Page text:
Saint Consulting Case Study
With over 30 years of experience on over 2000 challenging projects in 48 US states and 5 countries, we have seen it all. This is one of our favorites.
The client wanted to build four Class A office buildings in an upper-middle-class city in which 90 percent of the land was zoned residential and development of any kind was looked on with suspicion. The client had assembled a 55-acre site, of which 14 acres were zoned for office park use and the rest for residential use, allowing development of two office buildings in one area and 47 homes in the other. The client had worked with city officials to give up the residential aspect and instead rezone the land to allow four office buildings on 26 of the 55 acres. The client agreed to turn the remaining 29 acres into a passive green-space park with running trails and picnic areas, and to donate the land to the city.
But when the planning commission hearing on the plan arrived, opponents packed the hearing and spent two hours criticizing the proposal. Although the commission voted six to two in favor of the plan, the hearing gave opponents impetus, and they quickly mobilized, adding members through a petition drive, a neighbor-to-neighbor postcard program in wealthy subdivisions, yard signs, and numerous letters to the editor, all opposing the project.
The client retained Saint Consulting to overcome the opposition. The Saint team began building a grassroots coalition to serve as the public face of citizen support, starting with business owners, adding members of two homeowners’ associations whose homes abutted the site and who supported the park, and reviving a dormant environmental group also in favor of passive green space. As support built, Saint developed a mail piece to be sent from the coalition, not the client, and neighbor-to-neighbor letters from organization leaders to their members, thereby enhancing the grassroots basis of support.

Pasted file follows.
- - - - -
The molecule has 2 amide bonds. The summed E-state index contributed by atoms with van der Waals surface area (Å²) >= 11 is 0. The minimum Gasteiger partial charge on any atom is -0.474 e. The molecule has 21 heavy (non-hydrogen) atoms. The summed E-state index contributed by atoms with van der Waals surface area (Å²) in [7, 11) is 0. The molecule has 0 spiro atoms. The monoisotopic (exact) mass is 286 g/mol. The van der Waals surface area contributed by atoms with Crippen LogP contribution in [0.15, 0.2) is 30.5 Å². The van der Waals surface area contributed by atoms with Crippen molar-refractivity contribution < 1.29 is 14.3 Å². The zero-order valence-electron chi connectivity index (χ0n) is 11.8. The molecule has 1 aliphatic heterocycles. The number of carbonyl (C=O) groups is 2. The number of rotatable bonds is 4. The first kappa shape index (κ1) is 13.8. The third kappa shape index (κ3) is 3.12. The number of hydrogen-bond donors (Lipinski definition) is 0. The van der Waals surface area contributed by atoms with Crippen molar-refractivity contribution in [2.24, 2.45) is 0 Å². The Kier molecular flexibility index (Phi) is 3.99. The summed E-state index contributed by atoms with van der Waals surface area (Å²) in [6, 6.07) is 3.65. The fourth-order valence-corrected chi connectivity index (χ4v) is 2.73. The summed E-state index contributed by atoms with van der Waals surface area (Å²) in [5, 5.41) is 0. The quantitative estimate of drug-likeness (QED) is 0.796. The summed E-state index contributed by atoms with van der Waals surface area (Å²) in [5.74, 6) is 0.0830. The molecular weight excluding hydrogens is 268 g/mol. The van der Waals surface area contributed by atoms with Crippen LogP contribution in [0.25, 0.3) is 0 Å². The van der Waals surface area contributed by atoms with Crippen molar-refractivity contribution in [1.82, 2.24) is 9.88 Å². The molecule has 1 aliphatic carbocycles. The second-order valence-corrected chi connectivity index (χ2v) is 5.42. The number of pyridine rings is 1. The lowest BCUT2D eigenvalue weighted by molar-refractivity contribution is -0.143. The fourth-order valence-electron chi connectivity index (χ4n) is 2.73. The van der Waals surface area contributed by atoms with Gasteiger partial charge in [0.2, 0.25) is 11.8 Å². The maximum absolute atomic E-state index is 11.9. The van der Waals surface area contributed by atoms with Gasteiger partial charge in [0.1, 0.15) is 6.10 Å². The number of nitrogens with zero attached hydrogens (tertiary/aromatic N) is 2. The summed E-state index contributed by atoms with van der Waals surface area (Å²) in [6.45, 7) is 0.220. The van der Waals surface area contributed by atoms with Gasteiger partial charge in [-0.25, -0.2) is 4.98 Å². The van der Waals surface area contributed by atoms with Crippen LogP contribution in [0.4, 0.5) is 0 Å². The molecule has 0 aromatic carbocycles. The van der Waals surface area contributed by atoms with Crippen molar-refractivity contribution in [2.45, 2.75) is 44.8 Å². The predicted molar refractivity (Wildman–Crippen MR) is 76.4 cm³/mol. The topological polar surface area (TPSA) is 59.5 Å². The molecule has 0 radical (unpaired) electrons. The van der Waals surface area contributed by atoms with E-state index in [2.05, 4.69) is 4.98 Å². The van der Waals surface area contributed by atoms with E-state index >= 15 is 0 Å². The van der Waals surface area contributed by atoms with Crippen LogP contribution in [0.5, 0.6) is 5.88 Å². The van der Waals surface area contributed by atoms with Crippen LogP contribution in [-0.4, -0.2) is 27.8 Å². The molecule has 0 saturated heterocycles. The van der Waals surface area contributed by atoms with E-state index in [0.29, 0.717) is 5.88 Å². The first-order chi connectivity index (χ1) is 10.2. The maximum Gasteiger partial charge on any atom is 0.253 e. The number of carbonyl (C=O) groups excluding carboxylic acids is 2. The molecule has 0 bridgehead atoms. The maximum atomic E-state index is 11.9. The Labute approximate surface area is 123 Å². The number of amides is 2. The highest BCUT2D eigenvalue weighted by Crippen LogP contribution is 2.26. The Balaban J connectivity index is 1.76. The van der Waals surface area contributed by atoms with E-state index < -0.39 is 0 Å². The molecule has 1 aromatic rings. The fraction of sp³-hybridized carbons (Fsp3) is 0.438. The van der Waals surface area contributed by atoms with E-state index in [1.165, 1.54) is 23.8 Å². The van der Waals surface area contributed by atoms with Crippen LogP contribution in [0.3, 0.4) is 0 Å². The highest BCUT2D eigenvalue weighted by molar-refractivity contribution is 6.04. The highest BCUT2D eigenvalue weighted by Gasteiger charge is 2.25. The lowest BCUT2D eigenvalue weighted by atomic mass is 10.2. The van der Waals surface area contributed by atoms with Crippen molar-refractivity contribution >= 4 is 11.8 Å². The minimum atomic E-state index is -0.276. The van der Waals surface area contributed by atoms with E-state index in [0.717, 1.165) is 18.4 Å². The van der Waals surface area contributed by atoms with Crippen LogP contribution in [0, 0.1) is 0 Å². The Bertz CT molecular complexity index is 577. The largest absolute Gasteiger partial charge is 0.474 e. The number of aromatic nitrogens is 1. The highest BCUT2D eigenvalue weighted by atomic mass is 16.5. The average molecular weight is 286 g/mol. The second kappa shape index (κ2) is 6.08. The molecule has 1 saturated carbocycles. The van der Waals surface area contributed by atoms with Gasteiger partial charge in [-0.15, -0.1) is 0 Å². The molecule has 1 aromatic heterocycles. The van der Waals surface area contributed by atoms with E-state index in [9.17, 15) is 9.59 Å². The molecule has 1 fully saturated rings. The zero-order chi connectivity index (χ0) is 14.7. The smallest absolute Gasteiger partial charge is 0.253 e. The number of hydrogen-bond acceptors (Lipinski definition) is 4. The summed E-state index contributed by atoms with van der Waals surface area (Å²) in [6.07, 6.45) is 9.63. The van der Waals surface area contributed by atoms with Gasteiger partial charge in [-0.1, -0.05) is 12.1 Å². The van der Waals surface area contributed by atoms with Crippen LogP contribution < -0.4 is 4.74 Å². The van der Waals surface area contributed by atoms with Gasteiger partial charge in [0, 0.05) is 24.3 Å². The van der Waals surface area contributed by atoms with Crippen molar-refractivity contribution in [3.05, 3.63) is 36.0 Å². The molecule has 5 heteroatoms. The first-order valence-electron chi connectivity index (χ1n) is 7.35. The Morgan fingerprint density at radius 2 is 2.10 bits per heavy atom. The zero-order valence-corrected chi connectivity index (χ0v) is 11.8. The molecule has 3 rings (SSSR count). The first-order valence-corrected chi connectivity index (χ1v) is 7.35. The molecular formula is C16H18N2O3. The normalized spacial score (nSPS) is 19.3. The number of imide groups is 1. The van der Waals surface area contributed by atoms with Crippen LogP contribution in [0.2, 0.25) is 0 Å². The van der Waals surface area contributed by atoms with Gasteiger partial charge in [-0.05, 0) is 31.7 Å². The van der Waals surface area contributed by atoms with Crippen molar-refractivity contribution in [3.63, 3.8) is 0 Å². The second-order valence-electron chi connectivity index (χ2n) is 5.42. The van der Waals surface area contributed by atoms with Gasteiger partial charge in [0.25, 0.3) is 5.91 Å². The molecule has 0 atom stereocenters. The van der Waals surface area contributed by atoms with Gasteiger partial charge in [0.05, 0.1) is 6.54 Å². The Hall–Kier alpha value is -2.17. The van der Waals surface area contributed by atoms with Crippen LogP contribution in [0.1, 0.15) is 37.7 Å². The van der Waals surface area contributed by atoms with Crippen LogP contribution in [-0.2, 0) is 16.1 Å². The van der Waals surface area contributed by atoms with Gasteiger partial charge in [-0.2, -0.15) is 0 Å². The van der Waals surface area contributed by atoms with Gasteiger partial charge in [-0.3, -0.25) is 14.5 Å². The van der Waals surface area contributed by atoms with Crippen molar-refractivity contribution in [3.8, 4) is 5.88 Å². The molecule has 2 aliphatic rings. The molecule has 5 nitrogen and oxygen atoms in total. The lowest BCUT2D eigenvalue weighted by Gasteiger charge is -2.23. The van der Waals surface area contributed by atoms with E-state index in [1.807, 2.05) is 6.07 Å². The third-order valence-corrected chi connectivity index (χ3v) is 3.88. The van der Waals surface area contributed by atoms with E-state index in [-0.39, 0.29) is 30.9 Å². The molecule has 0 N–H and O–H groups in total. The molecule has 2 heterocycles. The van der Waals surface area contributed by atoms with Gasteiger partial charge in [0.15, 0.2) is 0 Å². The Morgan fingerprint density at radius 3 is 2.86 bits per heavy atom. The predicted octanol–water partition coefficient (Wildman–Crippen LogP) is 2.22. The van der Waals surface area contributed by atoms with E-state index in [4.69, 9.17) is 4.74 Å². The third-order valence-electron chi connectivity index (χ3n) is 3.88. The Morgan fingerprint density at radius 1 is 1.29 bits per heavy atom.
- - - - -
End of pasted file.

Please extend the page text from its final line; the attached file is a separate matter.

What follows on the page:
Key to victory was tailoring the message, and key to that effort was identifying the audience. Using membership lists from business, homeowner, and environmental organizations, as well as signature sheets from old petition drives, Saint’s team was able to identify and categorize supportive voters and tailor the message. Saint staffers had developed a voter file that identified each of the 5,500 people who had voted in a previous special election on a green-space tax. To the group who likely voted for the tax, Saint’s outreach stressed the additional green space the project would provide. To those who likely voted against the tax, Saint stressed the tax revenue an office park would generate, in contrast to residential development, which would place additional burdens on the tax base. Meanwhile, with targeting completed, the Saint team was able to identify additional supporters and activate their involvement in the project’s citizen group. Since commission members were elected at-large, the team was able to apply pressure on targeted members, based on intelligence from local residents and the client, by engaging citizens to generate phone calls, e-mail, and letters to the decision makers.
On the night of the commission vote, more than 225 residents packed the commission chambers. Unlike the situation at the original hearing, project supporters clearly dominated the crowd. This time, citizens from Saint’s coalition rose, spoke, and presented a red-dot map of the city demonstrating that coalition members lived in every precinct in every area. After several hours of citizen testimony and debate among commission members, the board voted to approve the project by a vote of five to two.
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